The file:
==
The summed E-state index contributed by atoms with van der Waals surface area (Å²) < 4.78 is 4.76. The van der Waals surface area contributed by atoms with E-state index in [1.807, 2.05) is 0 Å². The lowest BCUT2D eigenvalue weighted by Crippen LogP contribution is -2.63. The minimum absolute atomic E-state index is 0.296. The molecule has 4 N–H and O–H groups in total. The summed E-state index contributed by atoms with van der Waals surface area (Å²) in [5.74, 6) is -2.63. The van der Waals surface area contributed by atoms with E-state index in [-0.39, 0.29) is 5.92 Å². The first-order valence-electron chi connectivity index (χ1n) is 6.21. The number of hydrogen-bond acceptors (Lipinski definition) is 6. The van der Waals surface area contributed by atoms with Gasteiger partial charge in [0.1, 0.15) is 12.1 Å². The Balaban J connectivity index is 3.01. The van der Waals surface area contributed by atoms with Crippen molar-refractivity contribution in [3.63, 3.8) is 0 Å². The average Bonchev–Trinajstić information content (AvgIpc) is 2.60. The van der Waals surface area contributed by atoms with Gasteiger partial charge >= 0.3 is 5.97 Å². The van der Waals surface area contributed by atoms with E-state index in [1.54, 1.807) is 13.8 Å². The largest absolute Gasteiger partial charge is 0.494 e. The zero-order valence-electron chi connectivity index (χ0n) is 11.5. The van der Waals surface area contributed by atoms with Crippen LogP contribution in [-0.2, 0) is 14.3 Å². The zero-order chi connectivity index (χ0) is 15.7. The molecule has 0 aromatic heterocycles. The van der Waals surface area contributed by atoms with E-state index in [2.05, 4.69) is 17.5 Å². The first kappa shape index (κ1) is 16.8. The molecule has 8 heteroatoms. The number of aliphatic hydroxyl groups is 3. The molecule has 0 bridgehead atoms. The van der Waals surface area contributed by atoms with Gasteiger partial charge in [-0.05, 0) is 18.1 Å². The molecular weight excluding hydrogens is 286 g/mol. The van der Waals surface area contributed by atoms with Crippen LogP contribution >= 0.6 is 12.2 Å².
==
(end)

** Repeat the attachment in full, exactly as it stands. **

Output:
The summed E-state index contributed by atoms with van der Waals surface area (Å²) < 4.78 is 4.76. The van der Waals surface area contributed by atoms with E-state index in [1.807, 2.05) is 0 Å². The lowest BCUT2D eigenvalue weighted by Crippen LogP contribution is -2.63. The minimum absolute atomic E-state index is 0.296. The molecule has 4 N–H and O–H groups in total. The summed E-state index contributed by atoms with van der Waals surface area (Å²) in [5.74, 6) is -2.63. The van der Waals surface area contributed by atoms with E-state index in [-0.39, 0.29) is 5.92 Å². The first-order valence-electron chi connectivity index (χ1n) is 6.21. The number of hydrogen-bond acceptors (Lipinski definition) is 6. The van der Waals surface area contributed by atoms with Gasteiger partial charge in [0.1, 0.15) is 12.1 Å². The Balaban J connectivity index is 3.01. The van der Waals surface area contributed by atoms with Crippen molar-refractivity contribution in [3.63, 3.8) is 0 Å². The average Bonchev–Trinajstić information content (AvgIpc) is 2.60. The van der Waals surface area contributed by atoms with Gasteiger partial charge >= 0.3 is 5.97 Å². The van der Waals surface area contributed by atoms with E-state index in [1.54, 1.807) is 13.8 Å². The largest absolute Gasteiger partial charge is 0.494 e. The zero-order valence-electron chi connectivity index (χ0n) is 11.5. The van der Waals surface area contributed by atoms with Crippen LogP contribution in [-0.2, 0) is 14.3 Å². The zero-order chi connectivity index (χ0) is 15.7. The molecule has 0 aromatic heterocycles. The van der Waals surface area contributed by atoms with E-state index in [2.05, 4.69) is 17.5 Å². The first kappa shape index (κ1) is 16.8. The molecule has 8 heteroatoms. The number of aliphatic hydroxyl groups is 3. The molecule has 0 bridgehead atoms. The van der Waals surface area contributed by atoms with Gasteiger partial charge in [-0.05, 0) is 18.1 Å². The molecular weight excluding hydrogens is 286 g/mol. The van der Waals surface area contributed by atoms with Crippen LogP contribution >= 0.6 is 12.2 Å².